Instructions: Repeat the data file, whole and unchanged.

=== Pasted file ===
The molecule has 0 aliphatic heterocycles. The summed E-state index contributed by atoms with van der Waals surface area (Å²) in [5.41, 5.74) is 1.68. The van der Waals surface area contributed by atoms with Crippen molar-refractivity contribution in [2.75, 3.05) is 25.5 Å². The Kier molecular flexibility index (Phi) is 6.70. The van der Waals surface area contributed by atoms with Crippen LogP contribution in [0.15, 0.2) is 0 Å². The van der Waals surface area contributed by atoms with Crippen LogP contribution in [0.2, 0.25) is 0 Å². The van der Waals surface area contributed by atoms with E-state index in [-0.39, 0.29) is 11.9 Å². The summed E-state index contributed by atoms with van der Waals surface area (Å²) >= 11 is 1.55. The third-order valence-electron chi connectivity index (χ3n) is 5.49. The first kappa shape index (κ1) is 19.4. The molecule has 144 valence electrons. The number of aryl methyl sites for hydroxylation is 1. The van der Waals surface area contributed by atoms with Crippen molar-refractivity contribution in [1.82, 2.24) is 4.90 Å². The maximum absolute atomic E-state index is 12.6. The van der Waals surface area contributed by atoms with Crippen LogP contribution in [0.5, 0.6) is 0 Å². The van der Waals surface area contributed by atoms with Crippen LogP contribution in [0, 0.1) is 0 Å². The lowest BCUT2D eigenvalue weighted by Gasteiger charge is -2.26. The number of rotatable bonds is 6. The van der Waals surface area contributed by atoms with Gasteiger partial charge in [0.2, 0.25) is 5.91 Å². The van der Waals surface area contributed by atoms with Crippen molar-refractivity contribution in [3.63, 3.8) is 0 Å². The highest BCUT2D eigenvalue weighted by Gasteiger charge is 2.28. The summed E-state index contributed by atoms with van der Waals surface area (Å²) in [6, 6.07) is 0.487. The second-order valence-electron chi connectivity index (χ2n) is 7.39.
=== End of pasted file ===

The molecule has 0 aliphatic heterocycles. The summed E-state index contributed by atoms with van der Waals surface area (Å²) in [5.41, 5.74) is 1.68. The van der Waals surface area contributed by atoms with Crippen molar-refractivity contribution in [2.75, 3.05) is 25.5 Å². The Kier molecular flexibility index (Phi) is 6.70. The van der Waals surface area contributed by atoms with Crippen LogP contribution in [0.15, 0.2) is 0 Å². The van der Waals surface area contributed by atoms with Crippen LogP contribution in [0.2, 0.25) is 0 Å². The van der Waals surface area contributed by atoms with E-state index in [-0.39, 0.29) is 11.9 Å². The summed E-state index contributed by atoms with van der Waals surface area (Å²) >= 11 is 1.55. The third-order valence-electron chi connectivity index (χ3n) is 5.49. The first kappa shape index (κ1) is 19.4. The molecule has 144 valence electrons. The number of aryl methyl sites for hydroxylation is 1. The van der Waals surface area contributed by atoms with Crippen molar-refractivity contribution in [1.82, 2.24) is 4.90 Å². The maximum absolute atomic E-state index is 12.6. The van der Waals surface area contributed by atoms with Crippen LogP contribution in [0.5, 0.6) is 0 Å². The van der Waals surface area contributed by atoms with Crippen LogP contribution in [0, 0.1) is 0 Å². The lowest BCUT2D eigenvalue weighted by Gasteiger charge is -2.26. The number of rotatable bonds is 6. The van der Waals surface area contributed by atoms with Gasteiger partial charge in [0.2, 0.25) is 5.91 Å². The van der Waals surface area contributed by atoms with Crippen molar-refractivity contribution in [3.63, 3.8) is 0 Å². The highest BCUT2D eigenvalue weighted by Gasteiger charge is 2.28. The summed E-state index contributed by atoms with van der Waals surface area (Å²) in [6, 6.07) is 0.487. The second-order valence-electron chi connectivity index (χ2n) is 7.39.